“It was very physical: I was fighting with the mannequin, massaging the fabric, talking with the fabric to see which way it could work best….That’s how I arrived at these avant-garde silhouettes,” said Paris newcomer Karim Adduchi, whose first collection, for his graduation show for Amsterdam’s Gerrit Rietveld Academie in 2015, was based on experimenting with traditional berbère carpets and Moroccan textiles to take them somewhere new.
The Amsterdam-based designer, whose parents are tailors, “grew up with fabrics, scissors and the sound of the sewing machine,” living between Spain and Morocco.
For his fall 2019 collection, to be presented on March 4 at the Saint James Albany hotel as part of the official Paris calendar, the aim is to make sure the audience knows what he stands for: “quality and craftsmanship, transparency, and also comfort,” bringing “the Moroccan aesthetic into the modern era.”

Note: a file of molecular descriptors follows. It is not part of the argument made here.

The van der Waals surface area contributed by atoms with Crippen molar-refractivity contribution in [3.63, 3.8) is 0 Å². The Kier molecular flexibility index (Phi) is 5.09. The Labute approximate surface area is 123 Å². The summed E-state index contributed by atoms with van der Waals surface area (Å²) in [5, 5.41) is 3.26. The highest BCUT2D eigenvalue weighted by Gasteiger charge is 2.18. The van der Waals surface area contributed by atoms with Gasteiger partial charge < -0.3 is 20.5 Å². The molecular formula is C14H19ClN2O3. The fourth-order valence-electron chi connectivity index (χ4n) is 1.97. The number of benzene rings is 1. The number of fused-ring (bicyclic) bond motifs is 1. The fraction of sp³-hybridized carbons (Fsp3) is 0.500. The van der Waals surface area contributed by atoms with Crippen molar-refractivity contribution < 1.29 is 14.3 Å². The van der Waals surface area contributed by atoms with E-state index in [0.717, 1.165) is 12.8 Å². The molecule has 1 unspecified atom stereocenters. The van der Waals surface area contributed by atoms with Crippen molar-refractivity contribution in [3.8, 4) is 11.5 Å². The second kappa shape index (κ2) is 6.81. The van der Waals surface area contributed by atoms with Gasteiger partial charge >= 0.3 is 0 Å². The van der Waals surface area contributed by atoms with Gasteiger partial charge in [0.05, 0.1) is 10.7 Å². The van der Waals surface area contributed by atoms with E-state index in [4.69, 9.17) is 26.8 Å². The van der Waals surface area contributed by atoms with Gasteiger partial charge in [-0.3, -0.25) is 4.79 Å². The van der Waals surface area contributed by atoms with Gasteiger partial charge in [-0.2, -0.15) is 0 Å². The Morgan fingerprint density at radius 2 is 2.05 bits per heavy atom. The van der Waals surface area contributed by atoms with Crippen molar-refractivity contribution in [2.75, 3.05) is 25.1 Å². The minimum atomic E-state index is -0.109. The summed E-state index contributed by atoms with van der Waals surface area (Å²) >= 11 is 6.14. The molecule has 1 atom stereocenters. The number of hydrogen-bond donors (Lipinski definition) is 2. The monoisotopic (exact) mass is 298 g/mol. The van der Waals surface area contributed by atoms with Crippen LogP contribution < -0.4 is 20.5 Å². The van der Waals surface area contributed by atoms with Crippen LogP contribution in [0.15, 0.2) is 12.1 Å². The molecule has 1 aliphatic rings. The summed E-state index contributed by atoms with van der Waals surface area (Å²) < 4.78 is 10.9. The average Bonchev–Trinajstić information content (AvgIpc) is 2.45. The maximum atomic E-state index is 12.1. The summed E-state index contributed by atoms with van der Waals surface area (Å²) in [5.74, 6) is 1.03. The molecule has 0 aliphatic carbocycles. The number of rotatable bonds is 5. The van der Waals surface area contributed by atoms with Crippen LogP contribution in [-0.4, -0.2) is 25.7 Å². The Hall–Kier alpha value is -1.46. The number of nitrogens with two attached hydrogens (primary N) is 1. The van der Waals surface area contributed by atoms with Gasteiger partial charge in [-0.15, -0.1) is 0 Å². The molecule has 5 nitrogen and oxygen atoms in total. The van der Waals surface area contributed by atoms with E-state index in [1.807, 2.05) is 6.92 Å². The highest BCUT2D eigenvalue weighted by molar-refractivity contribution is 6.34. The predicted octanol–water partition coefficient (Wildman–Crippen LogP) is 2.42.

The new line will feature sculptural silhouettes in breathable fabrics like Pyratex, a form-fitting knit made from vegetal fibers that is said to stimulate blood circulation and skin cell regeneration. Across around 40 looks, the designer wanted to cater to the different moments in a woman’s life, moving between eveningwear, practical elements for daily wear and more avant-garde pieces, the whole perfumed with his childhood memories, mixing “modernity and orientalism.”
Items include a modern blazer with Moroccan finishing, draped skirts, dresses full of colorful fringes and a minidress made entirely from a Moroccan embroidery transformed into a fabric. With a palette anchored in white, reds and earthy browns, the line’s striped fabrics nod to the artisanal weaves of his homeland. Adduchi also uses waste leather recuperated from brands and recycled paper for his packaging.
The designer, who has an artist background and until now has focused on bespoke pieces, is happiest when working with his hands, “molding materials by hand and folding them, and creating different strengths in the same fabric.”